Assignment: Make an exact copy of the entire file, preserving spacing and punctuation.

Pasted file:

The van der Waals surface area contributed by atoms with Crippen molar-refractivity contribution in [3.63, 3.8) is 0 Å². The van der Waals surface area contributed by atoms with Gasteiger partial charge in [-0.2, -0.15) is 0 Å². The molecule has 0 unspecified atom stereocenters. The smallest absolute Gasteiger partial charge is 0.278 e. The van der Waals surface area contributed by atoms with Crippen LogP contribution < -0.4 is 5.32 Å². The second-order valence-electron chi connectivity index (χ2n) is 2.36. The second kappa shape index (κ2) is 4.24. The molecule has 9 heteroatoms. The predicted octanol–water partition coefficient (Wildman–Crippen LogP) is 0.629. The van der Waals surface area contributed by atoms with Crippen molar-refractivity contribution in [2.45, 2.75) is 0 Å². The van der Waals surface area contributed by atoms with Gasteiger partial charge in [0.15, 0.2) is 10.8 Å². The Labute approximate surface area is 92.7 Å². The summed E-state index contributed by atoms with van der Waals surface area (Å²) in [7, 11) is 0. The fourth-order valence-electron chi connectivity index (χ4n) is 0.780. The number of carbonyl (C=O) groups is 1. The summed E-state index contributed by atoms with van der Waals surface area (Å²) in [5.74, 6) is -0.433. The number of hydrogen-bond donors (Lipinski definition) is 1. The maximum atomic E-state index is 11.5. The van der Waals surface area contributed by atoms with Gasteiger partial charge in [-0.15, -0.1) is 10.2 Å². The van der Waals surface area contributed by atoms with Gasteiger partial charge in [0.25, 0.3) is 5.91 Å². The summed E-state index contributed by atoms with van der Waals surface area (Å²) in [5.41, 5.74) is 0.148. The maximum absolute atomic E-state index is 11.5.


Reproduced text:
The van der Waals surface area contributed by atoms with Crippen molar-refractivity contribution in [3.63, 3.8) is 0 Å². The van der Waals surface area contributed by atoms with Gasteiger partial charge in [-0.2, -0.15) is 0 Å². The molecule has 0 unspecified atom stereocenters. The smallest absolute Gasteiger partial charge is 0.278 e. The van der Waals surface area contributed by atoms with Crippen LogP contribution < -0.4 is 5.32 Å². The second-order valence-electron chi connectivity index (χ2n) is 2.36. The second kappa shape index (κ2) is 4.24. The molecule has 9 heteroatoms. The predicted octanol–water partition coefficient (Wildman–Crippen LogP) is 0.629. The van der Waals surface area contributed by atoms with Crippen molar-refractivity contribution in [2.45, 2.75) is 0 Å². The van der Waals surface area contributed by atoms with Gasteiger partial charge in [0.15, 0.2) is 10.8 Å². The Labute approximate surface area is 92.7 Å². The summed E-state index contributed by atoms with van der Waals surface area (Å²) in [7, 11) is 0. The fourth-order valence-electron chi connectivity index (χ4n) is 0.780. The number of carbonyl (C=O) groups is 1. The summed E-state index contributed by atoms with van der Waals surface area (Å²) in [5.74, 6) is -0.433. The number of hydrogen-bond donors (Lipinski definition) is 1. The maximum atomic E-state index is 11.5. The van der Waals surface area contributed by atoms with Gasteiger partial charge in [-0.15, -0.1) is 10.2 Å². The van der Waals surface area contributed by atoms with Gasteiger partial charge in [0.25, 0.3) is 5.91 Å². The summed E-state index contributed by atoms with van der Waals surface area (Å²) in [5.41, 5.74) is 0.148. The maximum absolute atomic E-state index is 11.5.